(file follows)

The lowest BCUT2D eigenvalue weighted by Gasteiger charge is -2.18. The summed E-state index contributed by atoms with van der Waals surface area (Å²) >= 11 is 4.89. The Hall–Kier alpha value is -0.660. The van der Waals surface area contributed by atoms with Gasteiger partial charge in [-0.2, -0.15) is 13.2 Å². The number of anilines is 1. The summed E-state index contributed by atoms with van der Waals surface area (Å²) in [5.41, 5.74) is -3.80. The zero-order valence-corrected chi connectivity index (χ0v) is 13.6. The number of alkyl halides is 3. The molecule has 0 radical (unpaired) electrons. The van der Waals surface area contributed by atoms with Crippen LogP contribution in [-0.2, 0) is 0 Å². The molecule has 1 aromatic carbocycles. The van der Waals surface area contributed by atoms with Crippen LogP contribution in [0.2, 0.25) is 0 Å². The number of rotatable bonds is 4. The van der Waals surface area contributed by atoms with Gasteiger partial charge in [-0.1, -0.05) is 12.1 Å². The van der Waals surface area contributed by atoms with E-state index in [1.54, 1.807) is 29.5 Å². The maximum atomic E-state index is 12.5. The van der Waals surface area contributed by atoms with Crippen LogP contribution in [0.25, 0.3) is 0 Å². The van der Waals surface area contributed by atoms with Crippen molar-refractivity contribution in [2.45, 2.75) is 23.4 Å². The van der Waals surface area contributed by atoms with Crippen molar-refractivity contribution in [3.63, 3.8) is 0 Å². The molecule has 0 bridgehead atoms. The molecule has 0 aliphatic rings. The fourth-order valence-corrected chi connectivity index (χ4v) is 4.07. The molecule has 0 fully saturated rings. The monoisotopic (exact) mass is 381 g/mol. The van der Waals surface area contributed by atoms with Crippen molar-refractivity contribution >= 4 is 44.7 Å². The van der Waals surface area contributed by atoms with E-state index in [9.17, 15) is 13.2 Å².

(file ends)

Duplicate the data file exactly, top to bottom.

The lowest BCUT2D eigenvalue weighted by Gasteiger charge is -2.18. The summed E-state index contributed by atoms with van der Waals surface area (Å²) >= 11 is 4.89. The Hall–Kier alpha value is -0.660. The van der Waals surface area contributed by atoms with Gasteiger partial charge in [-0.2, -0.15) is 13.2 Å². The number of anilines is 1. The summed E-state index contributed by atoms with van der Waals surface area (Å²) in [5.41, 5.74) is -3.80. The zero-order valence-corrected chi connectivity index (χ0v) is 13.6. The number of alkyl halides is 3. The molecule has 0 radical (unpaired) electrons. The van der Waals surface area contributed by atoms with Crippen LogP contribution in [-0.2, 0) is 0 Å². The molecule has 1 aromatic carbocycles. The van der Waals surface area contributed by atoms with Crippen LogP contribution in [0.2, 0.25) is 0 Å². The number of rotatable bonds is 4. The van der Waals surface area contributed by atoms with Gasteiger partial charge in [-0.1, -0.05) is 12.1 Å². The van der Waals surface area contributed by atoms with E-state index in [1.54, 1.807) is 29.5 Å². The maximum atomic E-state index is 12.5. The van der Waals surface area contributed by atoms with Crippen LogP contribution in [0.25, 0.3) is 0 Å². The van der Waals surface area contributed by atoms with Crippen molar-refractivity contribution in [2.45, 2.75) is 23.4 Å². The van der Waals surface area contributed by atoms with Crippen molar-refractivity contribution in [3.63, 3.8) is 0 Å². The molecule has 0 bridgehead atoms. The molecule has 0 aliphatic rings. The fourth-order valence-corrected chi connectivity index (χ4v) is 4.07. The molecule has 0 fully saturated rings. The monoisotopic (exact) mass is 381 g/mol. The van der Waals surface area contributed by atoms with Crippen molar-refractivity contribution >= 4 is 44.7 Å². The van der Waals surface area contributed by atoms with E-state index in [9.17, 15) is 13.2 Å².